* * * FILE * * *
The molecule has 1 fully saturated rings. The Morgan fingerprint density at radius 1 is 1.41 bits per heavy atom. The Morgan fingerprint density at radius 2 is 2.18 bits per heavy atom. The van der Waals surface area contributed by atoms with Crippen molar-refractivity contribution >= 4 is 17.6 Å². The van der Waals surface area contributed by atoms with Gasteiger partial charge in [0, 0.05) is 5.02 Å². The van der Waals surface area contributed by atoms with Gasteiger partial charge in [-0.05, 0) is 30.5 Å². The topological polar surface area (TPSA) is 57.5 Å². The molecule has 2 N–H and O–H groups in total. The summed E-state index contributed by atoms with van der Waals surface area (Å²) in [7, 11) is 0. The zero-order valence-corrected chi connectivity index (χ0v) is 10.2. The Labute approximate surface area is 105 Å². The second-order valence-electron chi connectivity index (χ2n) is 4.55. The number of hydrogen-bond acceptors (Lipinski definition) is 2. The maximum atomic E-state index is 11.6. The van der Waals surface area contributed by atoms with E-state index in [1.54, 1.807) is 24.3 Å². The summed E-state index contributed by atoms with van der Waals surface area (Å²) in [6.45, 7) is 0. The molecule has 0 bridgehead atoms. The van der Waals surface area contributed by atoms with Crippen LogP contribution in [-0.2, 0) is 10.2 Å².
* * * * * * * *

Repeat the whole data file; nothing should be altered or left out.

The molecule has 1 fully saturated rings. The Morgan fingerprint density at radius 1 is 1.41 bits per heavy atom. The Morgan fingerprint density at radius 2 is 2.18 bits per heavy atom. The van der Waals surface area contributed by atoms with Crippen molar-refractivity contribution >= 4 is 17.6 Å². The van der Waals surface area contributed by atoms with Gasteiger partial charge in [0, 0.05) is 5.02 Å². The van der Waals surface area contributed by atoms with Gasteiger partial charge in [-0.05, 0) is 30.5 Å². The topological polar surface area (TPSA) is 57.5 Å². The molecule has 2 N–H and O–H groups in total. The summed E-state index contributed by atoms with van der Waals surface area (Å²) in [7, 11) is 0. The zero-order valence-corrected chi connectivity index (χ0v) is 10.2. The Labute approximate surface area is 105 Å². The second-order valence-electron chi connectivity index (χ2n) is 4.55. The number of hydrogen-bond acceptors (Lipinski definition) is 2. The maximum atomic E-state index is 11.6. The van der Waals surface area contributed by atoms with E-state index in [1.54, 1.807) is 24.3 Å². The summed E-state index contributed by atoms with van der Waals surface area (Å²) in [6.45, 7) is 0. The molecule has 0 bridgehead atoms. The van der Waals surface area contributed by atoms with Crippen LogP contribution in [-0.2, 0) is 10.2 Å².